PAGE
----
Because we love automation this PC has been hooked into our existing user and device management system, seamlessly setting up user accounts and configuring security policies.
Recording the services
We’ve attached a high-speed disk to the video mixer, so we can directly record services in high quality. In the past we’ve always had to include an extra step in our process to record services, so this not only simplifies our own content pathways for things we do with recordings (like pulling out service audio to deliver via phones and podcasts) and adds certainty that we get a good recording, but also gives us the possibility of offering video recordings of services such as weddings.
Improving the connectivity to the church
Following a particularly bad spell of connectivity which affected our streaming, we spent some time finding and fixing the problem.
Today’s service suffered from very poor connectivity throughout, leading to stuttering and buffering. This wasn’t up to the standard we aim to meet, so we spent a few hours getting to the bottom of exactly what was going on.
So, what was the problem?
After eliminating most possibilities we isolated the fault to the wireless link between the Community Centre and the church. The church building itself has no telephone line, so to provide internet we use a pair of high-power directional wifi devices. One of these is positioned on the outside of the Community Centre, but we’re not able to (and we have no real desire to) fasten one to the outside of our Grade I listed building and ruin the look of things.Continue reading “Oops: Yet more excessive buffering during a service”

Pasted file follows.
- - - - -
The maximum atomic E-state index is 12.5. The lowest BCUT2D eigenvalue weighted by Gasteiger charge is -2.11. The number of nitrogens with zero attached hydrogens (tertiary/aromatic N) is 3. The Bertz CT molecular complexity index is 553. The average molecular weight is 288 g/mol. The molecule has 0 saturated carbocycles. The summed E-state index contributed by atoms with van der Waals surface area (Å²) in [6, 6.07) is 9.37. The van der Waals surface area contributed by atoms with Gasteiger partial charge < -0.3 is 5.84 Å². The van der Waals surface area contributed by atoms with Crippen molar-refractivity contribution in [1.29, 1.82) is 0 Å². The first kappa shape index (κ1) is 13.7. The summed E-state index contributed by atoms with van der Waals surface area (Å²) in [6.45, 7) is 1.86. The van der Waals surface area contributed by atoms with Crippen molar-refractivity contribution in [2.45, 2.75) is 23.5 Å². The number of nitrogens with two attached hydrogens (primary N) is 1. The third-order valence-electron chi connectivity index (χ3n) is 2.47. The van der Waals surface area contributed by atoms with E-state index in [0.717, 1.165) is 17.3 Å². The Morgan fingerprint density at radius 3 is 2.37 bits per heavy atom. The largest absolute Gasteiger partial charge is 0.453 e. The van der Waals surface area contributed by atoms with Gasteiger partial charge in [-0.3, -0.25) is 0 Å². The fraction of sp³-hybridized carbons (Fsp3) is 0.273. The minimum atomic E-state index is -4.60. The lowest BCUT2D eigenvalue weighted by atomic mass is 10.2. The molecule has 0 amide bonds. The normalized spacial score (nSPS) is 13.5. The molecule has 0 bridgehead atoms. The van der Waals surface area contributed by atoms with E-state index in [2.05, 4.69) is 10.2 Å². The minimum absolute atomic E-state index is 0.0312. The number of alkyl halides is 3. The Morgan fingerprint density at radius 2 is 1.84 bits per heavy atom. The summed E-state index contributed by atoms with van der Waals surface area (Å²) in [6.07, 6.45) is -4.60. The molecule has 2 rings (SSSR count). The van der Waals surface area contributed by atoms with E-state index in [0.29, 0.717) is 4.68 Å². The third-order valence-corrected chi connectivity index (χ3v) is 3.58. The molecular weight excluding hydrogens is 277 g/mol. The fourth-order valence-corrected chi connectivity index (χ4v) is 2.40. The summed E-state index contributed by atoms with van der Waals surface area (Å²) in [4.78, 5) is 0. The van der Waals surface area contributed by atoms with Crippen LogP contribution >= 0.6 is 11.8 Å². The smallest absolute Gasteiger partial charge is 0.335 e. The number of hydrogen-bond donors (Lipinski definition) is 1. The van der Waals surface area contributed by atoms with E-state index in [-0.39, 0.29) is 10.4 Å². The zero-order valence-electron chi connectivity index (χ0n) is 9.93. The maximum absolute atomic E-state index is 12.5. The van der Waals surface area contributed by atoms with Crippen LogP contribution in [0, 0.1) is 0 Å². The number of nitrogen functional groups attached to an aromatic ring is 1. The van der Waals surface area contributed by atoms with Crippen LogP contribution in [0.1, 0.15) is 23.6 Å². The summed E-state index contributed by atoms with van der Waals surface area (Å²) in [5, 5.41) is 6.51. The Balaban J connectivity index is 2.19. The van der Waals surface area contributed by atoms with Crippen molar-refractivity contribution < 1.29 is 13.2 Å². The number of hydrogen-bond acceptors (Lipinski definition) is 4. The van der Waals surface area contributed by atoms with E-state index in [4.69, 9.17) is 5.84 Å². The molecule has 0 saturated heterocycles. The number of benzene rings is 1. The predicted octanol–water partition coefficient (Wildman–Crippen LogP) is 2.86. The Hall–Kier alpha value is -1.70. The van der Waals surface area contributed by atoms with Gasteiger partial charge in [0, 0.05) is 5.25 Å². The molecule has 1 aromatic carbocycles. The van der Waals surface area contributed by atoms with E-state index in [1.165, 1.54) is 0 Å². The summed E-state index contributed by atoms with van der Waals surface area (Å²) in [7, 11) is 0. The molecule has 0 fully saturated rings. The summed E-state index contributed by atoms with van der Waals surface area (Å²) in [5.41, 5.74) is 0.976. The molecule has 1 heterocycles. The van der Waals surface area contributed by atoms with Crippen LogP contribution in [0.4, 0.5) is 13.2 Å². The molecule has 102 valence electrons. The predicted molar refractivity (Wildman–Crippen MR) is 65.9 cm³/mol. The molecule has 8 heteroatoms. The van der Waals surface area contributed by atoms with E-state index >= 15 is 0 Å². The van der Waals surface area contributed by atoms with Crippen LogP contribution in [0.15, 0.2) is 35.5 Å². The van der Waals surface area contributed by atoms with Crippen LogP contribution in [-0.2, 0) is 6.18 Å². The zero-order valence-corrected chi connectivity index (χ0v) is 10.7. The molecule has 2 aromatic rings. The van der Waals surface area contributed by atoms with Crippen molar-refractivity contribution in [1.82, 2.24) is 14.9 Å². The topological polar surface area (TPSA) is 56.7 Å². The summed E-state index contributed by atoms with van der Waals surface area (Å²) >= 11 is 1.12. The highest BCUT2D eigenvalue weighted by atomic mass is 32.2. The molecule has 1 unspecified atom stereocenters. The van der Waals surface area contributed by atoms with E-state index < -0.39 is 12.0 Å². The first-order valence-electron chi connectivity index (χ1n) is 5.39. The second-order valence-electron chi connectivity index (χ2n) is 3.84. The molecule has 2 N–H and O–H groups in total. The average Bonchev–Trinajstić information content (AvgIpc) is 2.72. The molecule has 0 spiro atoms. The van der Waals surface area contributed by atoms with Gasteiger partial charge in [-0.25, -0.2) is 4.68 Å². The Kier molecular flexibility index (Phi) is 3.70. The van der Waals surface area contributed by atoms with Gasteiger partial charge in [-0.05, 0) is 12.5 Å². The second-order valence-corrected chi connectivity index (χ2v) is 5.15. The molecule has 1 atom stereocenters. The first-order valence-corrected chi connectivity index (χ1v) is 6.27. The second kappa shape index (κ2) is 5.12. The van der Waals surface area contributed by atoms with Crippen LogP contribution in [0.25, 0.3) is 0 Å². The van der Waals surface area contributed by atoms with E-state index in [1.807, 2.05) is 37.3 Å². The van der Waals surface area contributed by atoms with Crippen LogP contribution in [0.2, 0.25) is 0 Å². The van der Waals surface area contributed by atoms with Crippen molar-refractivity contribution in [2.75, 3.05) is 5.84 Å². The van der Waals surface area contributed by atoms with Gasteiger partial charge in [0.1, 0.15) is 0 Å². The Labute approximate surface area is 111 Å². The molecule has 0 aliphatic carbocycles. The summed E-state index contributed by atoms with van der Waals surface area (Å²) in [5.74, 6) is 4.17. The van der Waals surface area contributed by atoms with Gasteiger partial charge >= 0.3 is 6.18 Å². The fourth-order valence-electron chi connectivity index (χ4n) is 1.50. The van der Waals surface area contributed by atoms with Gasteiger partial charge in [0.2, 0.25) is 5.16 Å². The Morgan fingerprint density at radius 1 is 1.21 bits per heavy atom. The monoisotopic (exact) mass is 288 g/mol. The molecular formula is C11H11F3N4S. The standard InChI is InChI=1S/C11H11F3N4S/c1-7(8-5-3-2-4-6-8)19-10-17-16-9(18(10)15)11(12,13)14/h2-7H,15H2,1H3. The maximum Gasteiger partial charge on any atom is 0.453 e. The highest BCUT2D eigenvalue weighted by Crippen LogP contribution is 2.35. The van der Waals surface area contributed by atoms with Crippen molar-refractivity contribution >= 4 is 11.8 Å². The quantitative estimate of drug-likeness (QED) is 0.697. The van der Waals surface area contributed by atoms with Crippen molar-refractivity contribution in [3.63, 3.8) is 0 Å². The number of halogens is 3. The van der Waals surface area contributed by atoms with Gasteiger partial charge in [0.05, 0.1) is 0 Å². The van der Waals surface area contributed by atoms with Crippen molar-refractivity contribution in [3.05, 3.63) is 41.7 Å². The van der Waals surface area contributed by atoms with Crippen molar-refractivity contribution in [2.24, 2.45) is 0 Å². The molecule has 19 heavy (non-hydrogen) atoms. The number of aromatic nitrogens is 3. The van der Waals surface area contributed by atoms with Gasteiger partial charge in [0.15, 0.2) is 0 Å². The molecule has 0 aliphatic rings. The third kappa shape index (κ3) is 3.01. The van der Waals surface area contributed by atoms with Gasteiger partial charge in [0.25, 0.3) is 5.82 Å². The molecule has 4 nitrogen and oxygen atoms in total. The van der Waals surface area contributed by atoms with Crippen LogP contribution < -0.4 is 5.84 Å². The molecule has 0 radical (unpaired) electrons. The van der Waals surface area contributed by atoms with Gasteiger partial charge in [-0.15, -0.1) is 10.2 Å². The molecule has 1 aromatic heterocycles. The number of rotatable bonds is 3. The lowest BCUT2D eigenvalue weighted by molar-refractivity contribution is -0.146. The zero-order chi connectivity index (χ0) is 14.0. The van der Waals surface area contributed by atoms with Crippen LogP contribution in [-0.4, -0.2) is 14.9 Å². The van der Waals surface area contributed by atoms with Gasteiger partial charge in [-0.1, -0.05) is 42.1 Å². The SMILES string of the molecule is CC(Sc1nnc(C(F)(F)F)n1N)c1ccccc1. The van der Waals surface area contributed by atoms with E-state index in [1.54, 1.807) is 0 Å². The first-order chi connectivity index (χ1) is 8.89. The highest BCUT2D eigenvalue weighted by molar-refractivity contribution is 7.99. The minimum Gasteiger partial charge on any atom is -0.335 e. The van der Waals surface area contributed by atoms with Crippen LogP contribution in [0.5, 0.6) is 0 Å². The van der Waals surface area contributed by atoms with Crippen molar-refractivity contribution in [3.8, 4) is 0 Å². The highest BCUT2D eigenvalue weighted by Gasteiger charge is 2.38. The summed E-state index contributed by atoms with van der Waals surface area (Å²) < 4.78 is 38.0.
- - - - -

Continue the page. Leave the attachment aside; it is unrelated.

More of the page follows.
What have the technology team been up to in the last week?
Pretty much the entire week has been taken up with supporting our Easter worship, in a mix of live-streamed and pre-recorded services.
More interestingly, these services have included some new tricks:
We’ve mixed pre-recorded content into a live stream before, but this week we saw the inclusion of pre-recorded content which was also watchable by people in the church via a temporary video screen. Although we don’t have any plans to do this kind of thing in future once we return to in-person worship, it’s been useful to prove we can use more flexible video paths.
To add a bit of variation to the week, we made use of a portable camera rig to include a moving camera both inside and outside the building.
This suffered a few quality glitches we weren’t entirely happy about, but nonetheless added a new, more inclusive angle on what was happening, particularly the parts of services that would traditionally be a procession like Palm Sunday.
Fixing the phones
We were made aware of an outage to our Dial-A-Service phone system, which we investigated and fixed.